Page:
- The Washington Times - Tuesday, December 20, 2011

ANALYSIS/OPINION:

It’s hard to say anything about Christopher Hitchens that hasn’t been said already, but it’s even harder to say nothing. Hitchens died last week, a year-and-a-half after he was diagnosed with esophageal cancer. He and I were not lifelong friends or family members, but I got to know him fairly well. We met nearly seven years ago, and it’s safe to say that, during this time, Hitchens mattered more to me than I did to him.

Even though he was 31 years older than I was, Hitchens was less a “father figure” than an “older brother figure” to me. We talked about literature, politics and religion, and we also talked about girls, booze and various other topics not fit to print. He used words I didn’t know existed as well as words banned in school classrooms. His speech was as free as it was refreshing.

Hitchens was fond of refreshments. His reputation as a beastly drinker was so stout that people seemed to forget he was a mammal whose thirst could (eventually) be quenched. I am somewhat proud, and somewhat ashamed, to say that I once imbibed enough Johnnie Walker in his presence for him to comment, “If I drank that much scotch, I’d be violent.” To this day, I do not know if he was complimenting or castigating me. (I took it as a compliment.)

While he often seemed like an older brother, he deserved more than sibling respect. I addressed him as “Professor Hitchens.” I could not bring myself to call him “Christopher,” and he would not let me call him “Mr. Hitchens.” He made this clear the day we met in the spring of 2005.

At the time, I was working (in a very low, noncustodial position) at Fox News Channel’s D.C. bureau. I was easily the least important of its employees, all of whom, as far as I could tell, were accustomed to seeing major politicians and celebrities walk by their desks on a daily basis. But when Hitchens walked in one day for an interview, about eight staffers swarmed him. This immediately annoyed me because I wanted to talk to - i.e., annoy - him myself.

When I finally got the chance, I blathered incoherently about a story idea of mine involving “neoconservative doves.” Strangely - or perhaps predictably - Hitchens had many thoughts of his own about this subject and shared them with me. He named a bunch of obscure academics, employed some esoteric terminology, and finally said, “I think you’re onto something.” I never wrote the article, partly because it was clear that Hitchens could say more about “neocon doves” off the cuff than I could possibly write. His spontaneous expertise - about an idea I could barely articulate - intimidated me into inaction.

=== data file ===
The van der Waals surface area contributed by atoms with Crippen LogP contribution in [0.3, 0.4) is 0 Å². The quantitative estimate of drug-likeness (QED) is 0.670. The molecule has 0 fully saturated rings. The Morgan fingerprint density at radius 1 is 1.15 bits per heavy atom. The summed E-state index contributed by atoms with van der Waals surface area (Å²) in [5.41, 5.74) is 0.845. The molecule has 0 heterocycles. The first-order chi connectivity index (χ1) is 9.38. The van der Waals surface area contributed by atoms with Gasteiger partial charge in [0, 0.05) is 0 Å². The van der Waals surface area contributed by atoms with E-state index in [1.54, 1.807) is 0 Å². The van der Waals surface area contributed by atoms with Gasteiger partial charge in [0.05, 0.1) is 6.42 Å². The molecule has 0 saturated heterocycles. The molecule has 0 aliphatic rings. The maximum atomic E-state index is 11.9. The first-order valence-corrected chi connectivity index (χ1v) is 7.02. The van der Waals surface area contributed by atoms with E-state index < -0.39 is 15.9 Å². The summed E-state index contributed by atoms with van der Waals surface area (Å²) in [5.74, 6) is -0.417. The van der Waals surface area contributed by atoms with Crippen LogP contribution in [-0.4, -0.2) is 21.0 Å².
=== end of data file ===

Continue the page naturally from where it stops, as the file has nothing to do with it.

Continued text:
Here was a professor who could teach more than most people could learn. Given his superhuman brainpower, it was always a surprise to rediscover that he was actually human. I remember walking into his apartment one evening and seeing him and his daughter playing a board game called “Cat-Opoly,” a feline version of Monopoly. I was taken aback. Seeing one of the world’s top intellectuals engaging in cat-themed recreation was not what I expected. It was like hearing that Stephen Hawking listens to Britney Spears.

Hitchens was more than a public intellectual. He was also a father and a husband. On the night before his 57th birthday a few years ago, I saw him hug his wife in such a deeply sincere way that left me befuddled. “Do geniuses hug?” I wondered idiotically. Hitchens proved that deep thinkers can have deep feelings.

Of course, not all of Hitchens‘ feelings were positive. He hated many things and many people, and he seemed to enjoy screaming in people’s faces more than whispering sweet nothings into a loved one’s ear. Hatred, as he once said, “is a terrific way of getting you out of bed in the morning.” Like many others, I loved him for his hatreds.

Whenever I visited Hitchens‘ apartment, I always brought a pen and paper with me so that I could take notes for no discernible reason. He often warned against hero worship, which made things slightly awkward for me as I sat in awe scribbling notes while he watched his lamb bake in the oven. But it was worth it: I have yet to meet another person who can make a clipboard so essential and enjoyable in a conversation.

In one of my first emails to Hitchens, I wrote “Tardy Thanks” in the subject heading. I was belatedly thanking him for letting me come over to his home, consume his groceries and more or less waste his time. I thanked him thereafter many times for many things, but any expression of gratitude for Hitchens always seemed tardy. This is particularly the case now. He deserves thanks for many things, not the least of which is simply for existing in the first place.

Windsor Mann is editor of “The Quotable Hitchens: From Alcohol to Zionism” (Da Capo Press, 2011).

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